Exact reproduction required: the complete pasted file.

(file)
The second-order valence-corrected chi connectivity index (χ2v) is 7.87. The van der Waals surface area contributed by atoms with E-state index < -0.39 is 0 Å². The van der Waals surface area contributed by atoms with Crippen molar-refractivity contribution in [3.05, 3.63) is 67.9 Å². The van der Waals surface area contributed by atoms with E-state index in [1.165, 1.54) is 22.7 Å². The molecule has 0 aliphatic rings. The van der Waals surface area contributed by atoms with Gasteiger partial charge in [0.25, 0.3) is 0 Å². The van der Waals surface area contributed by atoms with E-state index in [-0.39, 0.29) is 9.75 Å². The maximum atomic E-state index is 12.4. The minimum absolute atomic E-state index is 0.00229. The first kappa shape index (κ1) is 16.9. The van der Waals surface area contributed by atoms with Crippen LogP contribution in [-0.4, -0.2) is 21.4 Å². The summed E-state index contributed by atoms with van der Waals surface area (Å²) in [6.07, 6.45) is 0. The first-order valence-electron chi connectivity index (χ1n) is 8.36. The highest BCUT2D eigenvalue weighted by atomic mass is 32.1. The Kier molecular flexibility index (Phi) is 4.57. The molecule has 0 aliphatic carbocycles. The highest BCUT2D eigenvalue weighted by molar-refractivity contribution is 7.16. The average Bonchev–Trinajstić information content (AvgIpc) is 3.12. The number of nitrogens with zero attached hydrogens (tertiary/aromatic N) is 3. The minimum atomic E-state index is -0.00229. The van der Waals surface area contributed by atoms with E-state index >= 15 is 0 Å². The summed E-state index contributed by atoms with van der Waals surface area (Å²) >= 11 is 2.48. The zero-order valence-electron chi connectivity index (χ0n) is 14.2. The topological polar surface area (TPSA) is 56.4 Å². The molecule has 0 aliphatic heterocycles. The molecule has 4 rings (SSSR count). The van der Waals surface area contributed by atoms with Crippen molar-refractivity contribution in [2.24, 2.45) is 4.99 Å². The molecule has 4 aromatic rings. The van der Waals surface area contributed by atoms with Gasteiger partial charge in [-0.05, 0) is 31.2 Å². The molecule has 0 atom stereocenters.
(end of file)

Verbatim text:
The second-order valence-corrected chi connectivity index (χ2v) is 7.87. The van der Waals surface area contributed by atoms with E-state index < -0.39 is 0 Å². The van der Waals surface area contributed by atoms with Crippen molar-refractivity contribution in [3.05, 3.63) is 67.9 Å². The van der Waals surface area contributed by atoms with E-state index in [1.165, 1.54) is 22.7 Å². The molecule has 0 aliphatic rings. The van der Waals surface area contributed by atoms with Gasteiger partial charge in [0.25, 0.3) is 0 Å². The van der Waals surface area contributed by atoms with E-state index in [-0.39, 0.29) is 9.75 Å². The maximum atomic E-state index is 12.4. The minimum absolute atomic E-state index is 0.00229. The first kappa shape index (κ1) is 16.9. The van der Waals surface area contributed by atoms with Crippen LogP contribution in [-0.4, -0.2) is 21.4 Å². The summed E-state index contributed by atoms with van der Waals surface area (Å²) in [6.07, 6.45) is 0. The first-order valence-electron chi connectivity index (χ1n) is 8.36. The highest BCUT2D eigenvalue weighted by atomic mass is 32.1. The Kier molecular flexibility index (Phi) is 4.57. The molecule has 0 aliphatic carbocycles. The highest BCUT2D eigenvalue weighted by molar-refractivity contribution is 7.16. The average Bonchev–Trinajstić information content (AvgIpc) is 3.12. The number of nitrogens with zero attached hydrogens (tertiary/aromatic N) is 3. The minimum atomic E-state index is -0.00229. The van der Waals surface area contributed by atoms with E-state index >= 15 is 0 Å². The summed E-state index contributed by atoms with van der Waals surface area (Å²) >= 11 is 2.48. The zero-order valence-electron chi connectivity index (χ0n) is 14.2. The topological polar surface area (TPSA) is 56.4 Å². The molecule has 0 aliphatic heterocycles. The molecule has 4 rings (SSSR count). The van der Waals surface area contributed by atoms with Crippen molar-refractivity contribution in [2.24, 2.45) is 4.99 Å². The molecule has 4 aromatic rings. The van der Waals surface area contributed by atoms with Gasteiger partial charge in [-0.05, 0) is 31.2 Å². The molecule has 0 atom stereocenters.